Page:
The journal Foreign Policy published an article on the closing of international adoptions from Vietnam –“Anatomy of an Adoption Crisis” by E.J. Graff . In 2008, Graff wrote another article highly critical of international adoption titled “The Lie We Love“, also for Foreign Policy.
“Anatomy of an Adoption Crisis”, like Graff’s last article, was well researched, but Anatomy was more nuanced and even handed. Graff follows, through State Dept and USCIS documents obtained through Freedom of Information requests, the negotiations, discussions, and strategy that ultimately resulted in the closing of adoptions from Vietnam in 2008. I interviewed several State Dept. officials during this time frame, and I think Graff accurately portrayed their dilemma. I appreciate that she showed, what I have seen, that our government officials truly try to do the right thing.
A good history, but we need to look to the future
In my opinion, this article would have been far better if Graff had spent some time trying to find evidence on the crux of her argument: the number of children abandoned or in care had decreased since international adoptions closed. She claims that this is so, but offers only one quote from a family who had hired someone to look into their child’s adoption saying that one orphanage had closed and the other had only older children and special needs children. Child abandonment and the number of children in orphanage care may indeed be down, but Graff provides no evidence in support. I have no hard evidence one way or the other, however, I have spoken with several orphanage directors and workers in Guatemala, and they report that the numbers of children (infants and older) have increased significantly since adoptions closed there.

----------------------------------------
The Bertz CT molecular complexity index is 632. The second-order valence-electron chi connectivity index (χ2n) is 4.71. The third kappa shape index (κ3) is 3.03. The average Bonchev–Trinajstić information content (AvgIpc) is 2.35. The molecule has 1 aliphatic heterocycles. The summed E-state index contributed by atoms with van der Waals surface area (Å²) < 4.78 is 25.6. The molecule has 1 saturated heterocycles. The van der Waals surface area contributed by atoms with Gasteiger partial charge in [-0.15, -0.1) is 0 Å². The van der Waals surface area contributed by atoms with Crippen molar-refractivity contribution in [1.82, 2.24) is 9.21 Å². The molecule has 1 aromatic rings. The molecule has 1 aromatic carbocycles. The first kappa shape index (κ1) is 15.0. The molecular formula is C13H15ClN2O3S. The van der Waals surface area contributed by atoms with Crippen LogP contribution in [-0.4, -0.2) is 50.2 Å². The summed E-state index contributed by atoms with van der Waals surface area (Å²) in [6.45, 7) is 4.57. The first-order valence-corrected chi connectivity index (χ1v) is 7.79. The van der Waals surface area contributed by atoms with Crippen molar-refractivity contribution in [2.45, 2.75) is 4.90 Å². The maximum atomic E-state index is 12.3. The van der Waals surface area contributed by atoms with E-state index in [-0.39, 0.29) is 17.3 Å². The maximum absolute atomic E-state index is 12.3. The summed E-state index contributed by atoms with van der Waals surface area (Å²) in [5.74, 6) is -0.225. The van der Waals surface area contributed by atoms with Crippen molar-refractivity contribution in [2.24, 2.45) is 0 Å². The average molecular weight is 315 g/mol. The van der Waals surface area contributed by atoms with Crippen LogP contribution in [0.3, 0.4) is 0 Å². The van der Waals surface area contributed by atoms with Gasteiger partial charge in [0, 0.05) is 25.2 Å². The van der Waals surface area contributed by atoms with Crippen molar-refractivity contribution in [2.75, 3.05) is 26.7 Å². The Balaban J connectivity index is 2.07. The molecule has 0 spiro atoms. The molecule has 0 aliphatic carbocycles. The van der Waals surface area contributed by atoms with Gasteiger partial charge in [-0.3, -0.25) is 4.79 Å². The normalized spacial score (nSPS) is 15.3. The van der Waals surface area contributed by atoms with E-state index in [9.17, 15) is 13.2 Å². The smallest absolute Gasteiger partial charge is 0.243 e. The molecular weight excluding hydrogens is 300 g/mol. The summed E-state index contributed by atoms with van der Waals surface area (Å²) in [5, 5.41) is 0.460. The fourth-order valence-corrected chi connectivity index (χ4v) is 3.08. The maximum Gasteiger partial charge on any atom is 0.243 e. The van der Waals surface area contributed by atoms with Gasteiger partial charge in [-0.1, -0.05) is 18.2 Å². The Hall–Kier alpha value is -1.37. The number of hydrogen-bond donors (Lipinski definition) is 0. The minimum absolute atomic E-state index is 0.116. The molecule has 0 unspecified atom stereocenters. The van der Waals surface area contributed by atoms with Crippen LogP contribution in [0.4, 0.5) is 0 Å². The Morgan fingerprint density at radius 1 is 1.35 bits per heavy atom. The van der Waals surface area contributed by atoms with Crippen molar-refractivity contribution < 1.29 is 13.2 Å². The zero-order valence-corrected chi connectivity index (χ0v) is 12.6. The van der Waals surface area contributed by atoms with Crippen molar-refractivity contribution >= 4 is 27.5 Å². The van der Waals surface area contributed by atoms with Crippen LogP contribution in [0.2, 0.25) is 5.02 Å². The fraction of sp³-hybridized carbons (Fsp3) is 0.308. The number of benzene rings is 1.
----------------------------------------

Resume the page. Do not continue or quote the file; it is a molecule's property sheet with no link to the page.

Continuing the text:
The future of adoptions
Graff concludes: “Like Vietnam, neither Ethiopia nor Nepal — the two countries currently plagued by reports of corrupt adoptions — have enacted the Hague Convention on Intercountry Adoption. If there is indeed corruption in these countries’ adoptions, the U.S. embassies in those countries still have very little power to respond — except to increase investigations or close adoptions entirely, as happened in Vietnam. Choosing the latter may save hundreds of families from wrongfully losing their children, but it does so at the cost of preventing children who genuinely need new homes from finding them in the United States. Until U.S. laws, policies, and regulations change, the United States can turn the spigot on and off, but it cannot control the flow. ”
What do you think?
Image credit: CharlesFred